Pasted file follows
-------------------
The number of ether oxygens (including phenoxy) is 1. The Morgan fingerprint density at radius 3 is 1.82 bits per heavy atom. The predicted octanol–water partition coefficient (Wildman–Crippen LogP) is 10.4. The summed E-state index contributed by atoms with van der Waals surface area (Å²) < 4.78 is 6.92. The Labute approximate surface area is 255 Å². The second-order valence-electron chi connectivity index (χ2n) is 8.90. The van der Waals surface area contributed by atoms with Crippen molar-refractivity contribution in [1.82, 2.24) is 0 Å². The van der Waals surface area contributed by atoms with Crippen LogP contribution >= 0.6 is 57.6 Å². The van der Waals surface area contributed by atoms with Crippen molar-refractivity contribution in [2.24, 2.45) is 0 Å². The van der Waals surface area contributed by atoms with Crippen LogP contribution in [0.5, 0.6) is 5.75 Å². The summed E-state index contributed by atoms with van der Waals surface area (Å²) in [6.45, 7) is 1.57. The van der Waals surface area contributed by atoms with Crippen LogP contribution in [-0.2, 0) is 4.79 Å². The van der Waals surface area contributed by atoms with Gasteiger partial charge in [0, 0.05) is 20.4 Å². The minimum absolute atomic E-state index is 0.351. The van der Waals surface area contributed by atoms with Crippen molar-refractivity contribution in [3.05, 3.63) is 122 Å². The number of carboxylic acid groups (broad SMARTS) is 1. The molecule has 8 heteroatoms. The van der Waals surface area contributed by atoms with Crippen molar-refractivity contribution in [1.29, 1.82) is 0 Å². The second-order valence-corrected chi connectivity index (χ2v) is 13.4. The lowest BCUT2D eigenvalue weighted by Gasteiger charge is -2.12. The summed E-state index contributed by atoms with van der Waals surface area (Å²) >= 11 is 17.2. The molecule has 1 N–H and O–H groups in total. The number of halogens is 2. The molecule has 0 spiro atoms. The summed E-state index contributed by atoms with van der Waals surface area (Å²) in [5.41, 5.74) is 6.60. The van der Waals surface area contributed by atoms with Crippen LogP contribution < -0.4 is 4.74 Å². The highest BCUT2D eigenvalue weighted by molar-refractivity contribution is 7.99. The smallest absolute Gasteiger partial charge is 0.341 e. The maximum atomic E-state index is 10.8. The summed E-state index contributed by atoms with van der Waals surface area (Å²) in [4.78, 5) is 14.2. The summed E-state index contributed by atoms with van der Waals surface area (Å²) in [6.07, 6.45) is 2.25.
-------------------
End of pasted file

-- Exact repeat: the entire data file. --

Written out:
The number of ether oxygens (including phenoxy) is 1. The Morgan fingerprint density at radius 3 is 1.82 bits per heavy atom. The predicted octanol–water partition coefficient (Wildman–Crippen LogP) is 10.4. The summed E-state index contributed by atoms with van der Waals surface area (Å²) < 4.78 is 6.92. The Labute approximate surface area is 255 Å². The second-order valence-electron chi connectivity index (χ2n) is 8.90. The van der Waals surface area contributed by atoms with Crippen molar-refractivity contribution in [1.82, 2.24) is 0 Å². The van der Waals surface area contributed by atoms with Crippen LogP contribution >= 0.6 is 57.6 Å². The van der Waals surface area contributed by atoms with Crippen molar-refractivity contribution in [2.24, 2.45) is 0 Å². The van der Waals surface area contributed by atoms with Crippen LogP contribution in [0.5, 0.6) is 5.75 Å². The summed E-state index contributed by atoms with van der Waals surface area (Å²) in [6.45, 7) is 1.57. The van der Waals surface area contributed by atoms with Crippen LogP contribution in [-0.2, 0) is 4.79 Å². The van der Waals surface area contributed by atoms with Gasteiger partial charge in [0, 0.05) is 20.4 Å². The minimum absolute atomic E-state index is 0.351. The van der Waals surface area contributed by atoms with Crippen molar-refractivity contribution in [3.05, 3.63) is 122 Å². The number of carboxylic acid groups (broad SMARTS) is 1. The molecule has 8 heteroatoms. The van der Waals surface area contributed by atoms with Crippen molar-refractivity contribution in [1.29, 1.82) is 0 Å². The second-order valence-corrected chi connectivity index (χ2v) is 13.4. The lowest BCUT2D eigenvalue weighted by Gasteiger charge is -2.12. The summed E-state index contributed by atoms with van der Waals surface area (Å²) >= 11 is 17.2. The molecule has 1 N–H and O–H groups in total. The number of halogens is 2. The molecule has 0 spiro atoms. The summed E-state index contributed by atoms with van der Waals surface area (Å²) in [5.41, 5.74) is 6.60. The van der Waals surface area contributed by atoms with Crippen LogP contribution < -0.4 is 4.74 Å². The highest BCUT2D eigenvalue weighted by molar-refractivity contribution is 7.99. The smallest absolute Gasteiger partial charge is 0.341 e. The maximum atomic E-state index is 10.8. The summed E-state index contributed by atoms with van der Waals surface area (Å²) in [4.78, 5) is 14.2. The summed E-state index contributed by atoms with van der Waals surface area (Å²) in [6.07, 6.45) is 2.25.